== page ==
Woo Suk Hwang et al., Seoul National University
This is Snuppy, among the first cloned dogs. He was born in 2005.
By Michael Dhar
Puppy lovers in the United Kingdom may soon get a chance to extend their dog years, thanks to an odd new contest: A South Korean company wants to clone the most beloved U.K. pooch — again raising ethical questions about the practice of pet cloning.
Headed by a former stem-cell researcher named Woo-Suk Hwang, the Sooam Biotech Research Foundation has been cloning dogs and other animals for years, mostly for U.S. customers. Now, in an effort to expand into the British market, the lab has asked U.K. canine owners to submita 500-word essay, along with photos and videos, demonstrating why their best friend's genes should live on, Sooam researcher Hanna Heejin Song wrote in an email to LiveScience.
The chosen dog owner gets 70 percent off the usual $100,000 price tag for replicating Rufus. [10 Things You Didn't Know About Dogs]
The process then follows the now-established outline for animal cloning: Sooam researchers will perform a biopsy to extract a viable skin cell from the dog, inject DNA from that cell into another dog's egg cell (one that has been emptied of DNA) and implant the resulting embryo into the womb of a surrogate canine mother.
When successful, the process births a cloned puppy about two months after implantation, Sooam's website says. That "successful" part usually takes several attempts, though — and several dogs are needed as egg donors and surrogate mothers. In the early days of dog cloning, it took at least dozens of egg donors, said John Woestendiek, author of "Dog, Inc." (Penguin Group, 2010), which investigates the world of dog cloning. "It's down to a handful now."
As if photocopying Fido weren't strange enough, the contest comes from the lab of Hwang, who earned first fame, and then infamy, for falsifying research data, claiming to have cloned human embryonic stem cells in 2004. Hwang was convicted in 2009 on several counts related to the bogus research.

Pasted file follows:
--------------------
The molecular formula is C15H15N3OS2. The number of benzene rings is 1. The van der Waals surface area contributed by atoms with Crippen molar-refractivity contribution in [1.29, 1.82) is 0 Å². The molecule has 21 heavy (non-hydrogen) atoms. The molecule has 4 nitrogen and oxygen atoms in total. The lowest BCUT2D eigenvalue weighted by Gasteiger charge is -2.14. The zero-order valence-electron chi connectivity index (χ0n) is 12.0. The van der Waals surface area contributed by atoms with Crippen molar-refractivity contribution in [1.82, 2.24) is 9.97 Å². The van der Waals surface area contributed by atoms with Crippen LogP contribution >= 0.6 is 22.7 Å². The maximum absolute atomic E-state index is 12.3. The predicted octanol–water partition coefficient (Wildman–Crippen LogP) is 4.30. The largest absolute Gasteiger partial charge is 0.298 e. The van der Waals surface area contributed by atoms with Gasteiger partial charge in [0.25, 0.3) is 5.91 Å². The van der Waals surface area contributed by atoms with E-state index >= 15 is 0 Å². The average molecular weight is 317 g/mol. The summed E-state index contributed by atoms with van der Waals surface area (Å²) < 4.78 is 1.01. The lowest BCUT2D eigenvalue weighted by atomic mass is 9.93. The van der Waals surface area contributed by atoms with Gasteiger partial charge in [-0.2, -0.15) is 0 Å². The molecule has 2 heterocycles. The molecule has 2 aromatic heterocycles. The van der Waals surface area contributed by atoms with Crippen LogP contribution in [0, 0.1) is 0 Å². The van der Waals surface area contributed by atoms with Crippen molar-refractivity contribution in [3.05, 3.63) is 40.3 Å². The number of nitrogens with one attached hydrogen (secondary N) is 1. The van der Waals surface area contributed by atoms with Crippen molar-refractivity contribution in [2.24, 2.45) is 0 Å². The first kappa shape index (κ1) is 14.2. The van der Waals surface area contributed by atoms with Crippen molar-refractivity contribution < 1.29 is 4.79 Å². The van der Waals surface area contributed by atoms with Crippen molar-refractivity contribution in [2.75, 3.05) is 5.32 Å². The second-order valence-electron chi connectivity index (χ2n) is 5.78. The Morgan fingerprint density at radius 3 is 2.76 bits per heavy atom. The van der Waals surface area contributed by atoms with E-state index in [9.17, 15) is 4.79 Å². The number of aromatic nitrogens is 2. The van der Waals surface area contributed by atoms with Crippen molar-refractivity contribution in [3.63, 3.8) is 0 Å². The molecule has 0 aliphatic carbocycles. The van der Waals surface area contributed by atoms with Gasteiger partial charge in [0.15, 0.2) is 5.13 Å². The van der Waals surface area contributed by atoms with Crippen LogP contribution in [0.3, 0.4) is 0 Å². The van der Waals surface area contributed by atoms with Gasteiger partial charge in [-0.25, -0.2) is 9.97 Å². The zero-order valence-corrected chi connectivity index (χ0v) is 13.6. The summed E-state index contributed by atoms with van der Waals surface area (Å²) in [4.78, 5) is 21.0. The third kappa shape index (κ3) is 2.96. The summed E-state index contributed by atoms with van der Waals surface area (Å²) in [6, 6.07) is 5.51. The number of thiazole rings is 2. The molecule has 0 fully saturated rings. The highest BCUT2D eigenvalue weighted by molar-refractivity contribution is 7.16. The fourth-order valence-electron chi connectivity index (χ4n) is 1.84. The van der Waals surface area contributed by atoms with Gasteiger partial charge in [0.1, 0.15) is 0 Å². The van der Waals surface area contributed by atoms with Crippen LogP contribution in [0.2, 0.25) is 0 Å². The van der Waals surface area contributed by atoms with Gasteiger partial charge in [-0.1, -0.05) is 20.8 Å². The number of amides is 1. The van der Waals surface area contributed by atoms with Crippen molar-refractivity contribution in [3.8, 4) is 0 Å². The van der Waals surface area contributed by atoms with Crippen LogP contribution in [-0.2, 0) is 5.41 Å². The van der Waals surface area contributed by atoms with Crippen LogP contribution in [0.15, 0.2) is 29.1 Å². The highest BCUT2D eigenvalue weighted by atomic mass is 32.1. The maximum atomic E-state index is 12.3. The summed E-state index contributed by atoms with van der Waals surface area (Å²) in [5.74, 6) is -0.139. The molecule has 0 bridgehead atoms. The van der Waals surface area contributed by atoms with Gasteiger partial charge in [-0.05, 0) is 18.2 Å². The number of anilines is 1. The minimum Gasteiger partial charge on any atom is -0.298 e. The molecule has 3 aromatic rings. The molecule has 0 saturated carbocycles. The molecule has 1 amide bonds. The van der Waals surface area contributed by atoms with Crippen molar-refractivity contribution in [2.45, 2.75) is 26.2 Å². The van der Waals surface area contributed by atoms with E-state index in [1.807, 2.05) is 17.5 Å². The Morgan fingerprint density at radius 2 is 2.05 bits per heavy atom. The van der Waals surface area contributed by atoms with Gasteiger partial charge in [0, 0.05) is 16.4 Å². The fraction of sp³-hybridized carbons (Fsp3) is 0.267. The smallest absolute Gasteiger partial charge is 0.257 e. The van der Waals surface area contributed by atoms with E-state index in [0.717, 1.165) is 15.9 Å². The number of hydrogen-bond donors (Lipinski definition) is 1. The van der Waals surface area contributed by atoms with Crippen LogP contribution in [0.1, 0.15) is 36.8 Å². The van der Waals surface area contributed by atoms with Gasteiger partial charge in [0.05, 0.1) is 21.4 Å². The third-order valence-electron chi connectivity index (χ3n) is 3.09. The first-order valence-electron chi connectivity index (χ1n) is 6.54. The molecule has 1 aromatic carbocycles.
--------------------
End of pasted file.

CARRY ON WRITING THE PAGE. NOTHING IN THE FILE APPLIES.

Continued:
Nevertheless, Hwang's company has successfully reunited several pet owners with genetic copies of their furry companions. Hwang led one of the first successful attempts at dog cloning when he replicated a pooch named Snuppy in 2005. Sooam researchers have also cloned wolves and coyotes. And last year, the company announced plans to try to “bring back” a woolly mammoth from extinction. The feat would require extracting DNA from frozen mammoths and incubating an embryo in an elephant surrogate mother. [6 Extinct Animals That Could Be Brought Back to Life]
Ethics of dog cloning
Successes aside, Hwang's cloning endeavors still raise ethical concerns, Woestendiek said. First, the massive expenditure of money and scientific resources involved in cloning may look irresponsible when there are so many dogs languishing in shelters.
"Why go to all that expense if there are dogs that need homes?" Woestendiek asked. In the United States alone, 6 million to 8 million cats and dogs enter shelters each year, according to the Humane Society of the United States.
And, in most cases, it's pretty easy to find a new dog that looks like the old one, Woestendiek said. Cloning, after all, can only really replicate looks. The new dog is not, by any means, the "same" pet, and may behave differently, the author said.
"I think that personality is really what most people are looking to clone," Woestendiek noted. "And I don't think personality is clone-able." That's because though the clone should have a complete DNA match with the late dog, personality is the result of genes, upbringing and environment.
Dog cloning also raises concerns about the treatment of egg donors and surrogate mothers. U.S.-based company BioArts International left the pet-cloning business, in part, because of ethical questions about how its South Korean partners treated surrogate animals, according to a company statement. South Korea lacks the oversight that protects research animals in the United States, Woestendiek said. And, though it reportedly doesn't happen much anymore, some of the surrogate dogs used in Korea have gone to "farms" — meaning they were then raised for their meat, Woestendiek added.
The dog owners who have gotten their pets cloned, however, seem "totally pleased" with the results, Woestendiek said. The whole spectacle just shows how much dog lovers care about their canine companions. "Dogs are more like children than pets now," he said.
The U.K. contest echoes some of the first forays into commercial pet cloning in the Americas, Woestendiek said. In 2009, Nova Scotia resident John Symington won the right to clone his German shepherd Trakr in the "Golden Clone Giveaway," hosted by BioArts, which contracted the actual work to Hwang's lab. Symington claimed Trakr, a rescue dog, had found the last survivor of the attack in New York.
Applicants to the new contest must be U.K. residents, and they have until July 1 to make submissions to firstname.lastname@example.org. Sooam will post applicants' videos on the contest's YouTube channel: DogCloning UK.
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